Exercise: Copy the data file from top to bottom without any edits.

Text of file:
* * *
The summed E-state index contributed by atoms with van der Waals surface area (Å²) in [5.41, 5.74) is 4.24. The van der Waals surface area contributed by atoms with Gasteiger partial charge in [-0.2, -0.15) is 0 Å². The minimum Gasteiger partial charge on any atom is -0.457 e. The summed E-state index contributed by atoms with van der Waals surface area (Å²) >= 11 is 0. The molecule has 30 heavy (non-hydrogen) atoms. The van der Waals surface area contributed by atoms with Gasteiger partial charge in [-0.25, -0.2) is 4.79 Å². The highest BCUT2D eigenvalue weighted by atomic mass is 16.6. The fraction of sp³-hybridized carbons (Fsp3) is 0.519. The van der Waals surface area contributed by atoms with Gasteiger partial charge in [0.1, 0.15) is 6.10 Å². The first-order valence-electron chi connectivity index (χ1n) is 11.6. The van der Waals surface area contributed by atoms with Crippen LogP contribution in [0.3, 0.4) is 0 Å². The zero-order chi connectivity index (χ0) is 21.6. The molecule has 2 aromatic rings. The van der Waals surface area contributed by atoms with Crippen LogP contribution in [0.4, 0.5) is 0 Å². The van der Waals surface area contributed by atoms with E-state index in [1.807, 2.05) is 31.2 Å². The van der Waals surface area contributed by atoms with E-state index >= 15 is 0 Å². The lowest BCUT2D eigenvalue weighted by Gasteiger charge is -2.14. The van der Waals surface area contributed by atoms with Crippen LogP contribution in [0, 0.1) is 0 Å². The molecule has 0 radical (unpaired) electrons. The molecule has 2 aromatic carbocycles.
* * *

The summed E-state index contributed by atoms with van der Waals surface area (Å²) in [5.41, 5.74) is 4.24. The van der Waals surface area contributed by atoms with Gasteiger partial charge in [-0.2, -0.15) is 0 Å². The minimum Gasteiger partial charge on any atom is -0.457 e. The summed E-state index contributed by atoms with van der Waals surface area (Å²) >= 11 is 0. The molecule has 30 heavy (non-hydrogen) atoms. The van der Waals surface area contributed by atoms with Gasteiger partial charge in [-0.25, -0.2) is 4.79 Å². The highest BCUT2D eigenvalue weighted by atomic mass is 16.6. The fraction of sp³-hybridized carbons (Fsp3) is 0.519. The van der Waals surface area contributed by atoms with Gasteiger partial charge in [0.1, 0.15) is 6.10 Å². The first-order valence-electron chi connectivity index (χ1n) is 11.6. The van der Waals surface area contributed by atoms with Crippen LogP contribution in [0.3, 0.4) is 0 Å². The zero-order chi connectivity index (χ0) is 21.6. The molecule has 2 aromatic rings. The van der Waals surface area contributed by atoms with Crippen LogP contribution in [0.4, 0.5) is 0 Å². The van der Waals surface area contributed by atoms with E-state index in [1.807, 2.05) is 31.2 Å². The van der Waals surface area contributed by atoms with E-state index >= 15 is 0 Å². The lowest BCUT2D eigenvalue weighted by Gasteiger charge is -2.14. The van der Waals surface area contributed by atoms with Crippen LogP contribution in [0, 0.1) is 0 Å². The molecule has 0 radical (unpaired) electrons. The molecule has 2 aromatic carbocycles.